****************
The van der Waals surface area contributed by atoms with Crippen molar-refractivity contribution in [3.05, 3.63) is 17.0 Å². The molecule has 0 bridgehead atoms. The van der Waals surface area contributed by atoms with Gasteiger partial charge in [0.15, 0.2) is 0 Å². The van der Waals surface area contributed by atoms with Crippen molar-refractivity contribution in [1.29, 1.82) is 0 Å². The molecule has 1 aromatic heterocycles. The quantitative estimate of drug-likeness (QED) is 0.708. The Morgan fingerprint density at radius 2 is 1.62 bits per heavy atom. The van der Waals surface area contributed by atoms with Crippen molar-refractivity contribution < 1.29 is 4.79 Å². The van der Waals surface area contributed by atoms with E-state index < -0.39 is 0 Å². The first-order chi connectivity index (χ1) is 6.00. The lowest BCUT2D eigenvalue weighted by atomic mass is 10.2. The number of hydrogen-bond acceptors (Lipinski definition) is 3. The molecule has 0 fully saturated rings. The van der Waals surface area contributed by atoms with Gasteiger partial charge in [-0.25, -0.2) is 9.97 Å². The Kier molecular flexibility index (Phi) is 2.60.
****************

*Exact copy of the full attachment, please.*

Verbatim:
The van der Waals surface area contributed by atoms with Crippen molar-refractivity contribution in [3.05, 3.63) is 17.0 Å². The molecule has 0 bridgehead atoms. The van der Waals surface area contributed by atoms with Gasteiger partial charge in [0.15, 0.2) is 0 Å². The van der Waals surface area contributed by atoms with Crippen molar-refractivity contribution in [1.29, 1.82) is 0 Å². The molecule has 1 aromatic heterocycles. The quantitative estimate of drug-likeness (QED) is 0.708. The Morgan fingerprint density at radius 2 is 1.62 bits per heavy atom. The van der Waals surface area contributed by atoms with Crippen molar-refractivity contribution < 1.29 is 4.79 Å². The van der Waals surface area contributed by atoms with E-state index < -0.39 is 0 Å². The first-order chi connectivity index (χ1) is 6.00. The lowest BCUT2D eigenvalue weighted by atomic mass is 10.2. The number of hydrogen-bond acceptors (Lipinski definition) is 3. The molecule has 0 fully saturated rings. The van der Waals surface area contributed by atoms with Gasteiger partial charge in [-0.25, -0.2) is 9.97 Å². The Kier molecular flexibility index (Phi) is 2.60.